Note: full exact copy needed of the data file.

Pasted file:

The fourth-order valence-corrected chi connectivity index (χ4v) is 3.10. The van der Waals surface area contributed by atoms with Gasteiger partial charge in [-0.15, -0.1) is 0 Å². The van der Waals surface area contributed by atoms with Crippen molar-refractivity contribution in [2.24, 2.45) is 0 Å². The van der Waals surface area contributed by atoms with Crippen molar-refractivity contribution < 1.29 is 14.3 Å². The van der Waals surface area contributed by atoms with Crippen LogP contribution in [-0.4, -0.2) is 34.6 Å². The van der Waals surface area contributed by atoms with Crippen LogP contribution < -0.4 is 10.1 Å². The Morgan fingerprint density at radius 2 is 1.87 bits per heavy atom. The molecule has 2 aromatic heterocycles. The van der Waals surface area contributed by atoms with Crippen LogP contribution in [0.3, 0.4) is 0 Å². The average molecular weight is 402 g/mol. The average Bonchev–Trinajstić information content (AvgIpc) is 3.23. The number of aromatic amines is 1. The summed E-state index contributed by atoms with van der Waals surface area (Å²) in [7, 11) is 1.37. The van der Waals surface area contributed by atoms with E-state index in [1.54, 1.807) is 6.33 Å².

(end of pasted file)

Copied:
The fourth-order valence-corrected chi connectivity index (χ4v) is 3.10. The van der Waals surface area contributed by atoms with Gasteiger partial charge in [-0.15, -0.1) is 0 Å². The van der Waals surface area contributed by atoms with Crippen molar-refractivity contribution in [2.24, 2.45) is 0 Å². The van der Waals surface area contributed by atoms with Crippen molar-refractivity contribution < 1.29 is 14.3 Å². The van der Waals surface area contributed by atoms with Crippen LogP contribution in [-0.4, -0.2) is 34.6 Å². The van der Waals surface area contributed by atoms with Crippen LogP contribution < -0.4 is 10.1 Å². The Morgan fingerprint density at radius 2 is 1.87 bits per heavy atom. The molecule has 2 aromatic heterocycles. The van der Waals surface area contributed by atoms with Crippen LogP contribution in [0.3, 0.4) is 0 Å². The average molecular weight is 402 g/mol. The average Bonchev–Trinajstić information content (AvgIpc) is 3.23. The number of aromatic amines is 1. The summed E-state index contributed by atoms with van der Waals surface area (Å²) in [7, 11) is 1.37. The van der Waals surface area contributed by atoms with E-state index in [1.54, 1.807) is 6.33 Å².